Edible Stories by Mark Kurlansky
My rating: 3 of 5 stars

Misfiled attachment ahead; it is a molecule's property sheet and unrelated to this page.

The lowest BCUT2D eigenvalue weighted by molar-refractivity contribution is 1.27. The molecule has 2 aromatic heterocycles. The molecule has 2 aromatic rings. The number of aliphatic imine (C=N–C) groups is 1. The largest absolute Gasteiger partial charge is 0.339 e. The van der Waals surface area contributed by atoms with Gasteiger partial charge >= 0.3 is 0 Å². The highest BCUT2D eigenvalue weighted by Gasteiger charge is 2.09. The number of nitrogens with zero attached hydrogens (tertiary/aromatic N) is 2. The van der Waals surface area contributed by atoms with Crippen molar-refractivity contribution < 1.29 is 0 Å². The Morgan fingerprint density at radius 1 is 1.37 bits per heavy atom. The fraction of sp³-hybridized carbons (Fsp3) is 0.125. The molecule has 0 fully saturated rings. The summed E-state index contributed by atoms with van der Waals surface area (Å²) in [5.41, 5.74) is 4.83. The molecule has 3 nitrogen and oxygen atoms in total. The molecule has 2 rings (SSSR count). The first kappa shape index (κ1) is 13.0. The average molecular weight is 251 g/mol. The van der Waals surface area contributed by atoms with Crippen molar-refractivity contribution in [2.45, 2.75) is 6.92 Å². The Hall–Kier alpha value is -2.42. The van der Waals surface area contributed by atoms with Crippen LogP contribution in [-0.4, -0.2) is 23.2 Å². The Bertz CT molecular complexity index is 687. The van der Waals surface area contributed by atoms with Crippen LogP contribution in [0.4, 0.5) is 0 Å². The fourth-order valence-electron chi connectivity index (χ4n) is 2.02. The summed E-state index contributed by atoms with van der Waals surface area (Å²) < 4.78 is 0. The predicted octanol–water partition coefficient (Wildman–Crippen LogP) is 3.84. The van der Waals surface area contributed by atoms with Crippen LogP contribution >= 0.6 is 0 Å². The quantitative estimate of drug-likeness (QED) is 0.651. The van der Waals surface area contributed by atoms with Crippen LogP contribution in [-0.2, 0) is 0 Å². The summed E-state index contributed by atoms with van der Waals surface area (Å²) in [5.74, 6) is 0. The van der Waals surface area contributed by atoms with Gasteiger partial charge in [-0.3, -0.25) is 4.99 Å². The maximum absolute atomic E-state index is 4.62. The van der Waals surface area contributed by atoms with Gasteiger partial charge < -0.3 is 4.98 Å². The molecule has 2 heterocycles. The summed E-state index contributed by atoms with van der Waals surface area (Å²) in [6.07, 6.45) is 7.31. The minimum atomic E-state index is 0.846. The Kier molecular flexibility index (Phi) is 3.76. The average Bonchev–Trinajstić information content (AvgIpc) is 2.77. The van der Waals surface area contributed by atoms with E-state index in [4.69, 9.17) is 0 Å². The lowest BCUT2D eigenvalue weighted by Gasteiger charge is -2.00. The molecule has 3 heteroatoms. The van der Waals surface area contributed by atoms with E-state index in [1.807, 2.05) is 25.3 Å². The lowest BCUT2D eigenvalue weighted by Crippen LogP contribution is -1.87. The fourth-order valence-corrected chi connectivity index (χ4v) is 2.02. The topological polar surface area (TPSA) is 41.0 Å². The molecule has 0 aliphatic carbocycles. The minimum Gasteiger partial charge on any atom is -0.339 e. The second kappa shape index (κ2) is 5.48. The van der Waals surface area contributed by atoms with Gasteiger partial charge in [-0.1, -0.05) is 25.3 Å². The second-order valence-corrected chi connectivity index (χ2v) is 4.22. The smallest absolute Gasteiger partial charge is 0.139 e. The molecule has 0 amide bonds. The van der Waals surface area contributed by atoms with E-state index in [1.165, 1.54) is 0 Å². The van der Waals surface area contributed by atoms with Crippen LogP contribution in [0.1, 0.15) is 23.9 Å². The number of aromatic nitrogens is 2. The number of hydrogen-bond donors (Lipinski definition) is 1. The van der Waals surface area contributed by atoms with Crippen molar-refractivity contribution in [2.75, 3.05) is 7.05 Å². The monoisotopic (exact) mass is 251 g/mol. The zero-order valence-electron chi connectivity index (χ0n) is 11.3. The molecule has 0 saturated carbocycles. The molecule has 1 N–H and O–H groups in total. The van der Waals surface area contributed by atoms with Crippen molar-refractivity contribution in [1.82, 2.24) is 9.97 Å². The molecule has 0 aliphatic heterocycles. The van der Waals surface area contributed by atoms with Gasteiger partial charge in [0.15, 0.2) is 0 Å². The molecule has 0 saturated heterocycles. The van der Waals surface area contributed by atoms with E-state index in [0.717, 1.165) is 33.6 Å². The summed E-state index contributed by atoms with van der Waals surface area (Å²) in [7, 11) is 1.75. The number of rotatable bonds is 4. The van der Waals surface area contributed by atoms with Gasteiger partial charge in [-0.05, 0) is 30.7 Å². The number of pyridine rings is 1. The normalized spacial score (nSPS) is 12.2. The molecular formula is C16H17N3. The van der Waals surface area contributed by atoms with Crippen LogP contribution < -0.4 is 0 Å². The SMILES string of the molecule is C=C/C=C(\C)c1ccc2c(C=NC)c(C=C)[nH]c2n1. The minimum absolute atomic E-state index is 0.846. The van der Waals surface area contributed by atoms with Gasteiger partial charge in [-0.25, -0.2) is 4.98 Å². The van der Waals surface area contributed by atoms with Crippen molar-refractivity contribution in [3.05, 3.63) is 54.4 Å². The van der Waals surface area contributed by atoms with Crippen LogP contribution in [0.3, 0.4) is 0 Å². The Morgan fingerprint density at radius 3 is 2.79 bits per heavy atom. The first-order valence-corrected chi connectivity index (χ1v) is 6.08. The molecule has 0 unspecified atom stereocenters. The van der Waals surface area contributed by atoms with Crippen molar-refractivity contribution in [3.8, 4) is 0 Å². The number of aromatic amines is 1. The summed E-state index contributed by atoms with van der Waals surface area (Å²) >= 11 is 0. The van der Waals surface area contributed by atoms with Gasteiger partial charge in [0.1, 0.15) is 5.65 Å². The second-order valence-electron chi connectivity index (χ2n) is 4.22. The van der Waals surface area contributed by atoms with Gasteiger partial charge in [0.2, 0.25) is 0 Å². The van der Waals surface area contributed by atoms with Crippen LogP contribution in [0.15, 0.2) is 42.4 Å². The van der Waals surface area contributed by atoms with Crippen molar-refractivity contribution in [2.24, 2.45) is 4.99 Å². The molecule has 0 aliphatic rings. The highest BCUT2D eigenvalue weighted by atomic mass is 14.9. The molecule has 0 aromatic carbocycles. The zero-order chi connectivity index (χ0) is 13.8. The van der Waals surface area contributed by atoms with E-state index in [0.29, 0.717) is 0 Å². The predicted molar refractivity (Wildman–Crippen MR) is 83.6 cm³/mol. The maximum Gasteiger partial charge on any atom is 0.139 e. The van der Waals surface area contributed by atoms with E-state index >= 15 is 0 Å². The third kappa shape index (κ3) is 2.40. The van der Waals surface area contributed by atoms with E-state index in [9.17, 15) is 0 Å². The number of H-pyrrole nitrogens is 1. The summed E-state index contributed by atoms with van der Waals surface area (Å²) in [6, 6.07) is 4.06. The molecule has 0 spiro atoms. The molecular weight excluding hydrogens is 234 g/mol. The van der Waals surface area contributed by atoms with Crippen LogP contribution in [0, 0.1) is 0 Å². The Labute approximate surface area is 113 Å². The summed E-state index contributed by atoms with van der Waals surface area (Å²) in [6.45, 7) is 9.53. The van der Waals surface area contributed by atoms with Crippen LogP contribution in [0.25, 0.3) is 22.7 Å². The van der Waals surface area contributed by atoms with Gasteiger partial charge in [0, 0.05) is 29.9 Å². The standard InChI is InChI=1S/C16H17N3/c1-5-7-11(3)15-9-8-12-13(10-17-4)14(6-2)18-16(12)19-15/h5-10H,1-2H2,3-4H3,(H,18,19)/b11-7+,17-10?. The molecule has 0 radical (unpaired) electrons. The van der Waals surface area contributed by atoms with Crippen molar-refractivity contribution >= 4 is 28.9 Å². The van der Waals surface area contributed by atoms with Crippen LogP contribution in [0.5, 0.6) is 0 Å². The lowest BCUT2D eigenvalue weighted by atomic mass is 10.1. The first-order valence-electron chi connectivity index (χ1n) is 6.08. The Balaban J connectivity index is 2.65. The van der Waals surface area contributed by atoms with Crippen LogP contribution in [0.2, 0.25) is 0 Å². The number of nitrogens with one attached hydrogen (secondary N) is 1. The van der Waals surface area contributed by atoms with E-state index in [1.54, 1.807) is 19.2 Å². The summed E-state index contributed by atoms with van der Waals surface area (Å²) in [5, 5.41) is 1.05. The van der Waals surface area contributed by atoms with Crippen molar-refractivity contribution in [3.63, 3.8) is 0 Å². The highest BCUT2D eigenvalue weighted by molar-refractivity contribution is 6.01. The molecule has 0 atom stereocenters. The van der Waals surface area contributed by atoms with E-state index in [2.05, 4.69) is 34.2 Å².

Kurlansky is famous for his "micro-histories" like Cod and Salt that take a seemingly mundane subject and expand on it to reveal its pivotal place in human history. Here he attempts the same approach to fiction with somewhat more mixed results. A novel in the form of sixteen separate short stories about a loose collection of people linked by coincidence or consanguinity, it ranges from Anne Beattie-like minimalism to borderline magical realism, held together by a persistent tone of low-key wistfulness, with food -- unsurprisingly, given the author's previous work -- serving as a running focus of or link between its characters (for instance, the bag of "red Hawaiian sea salt" that gets passed from person to person like Stevenson's Bottle Imp). Not bad for what it is, but it made me hungry for more of Kurlansky's nonfiction.
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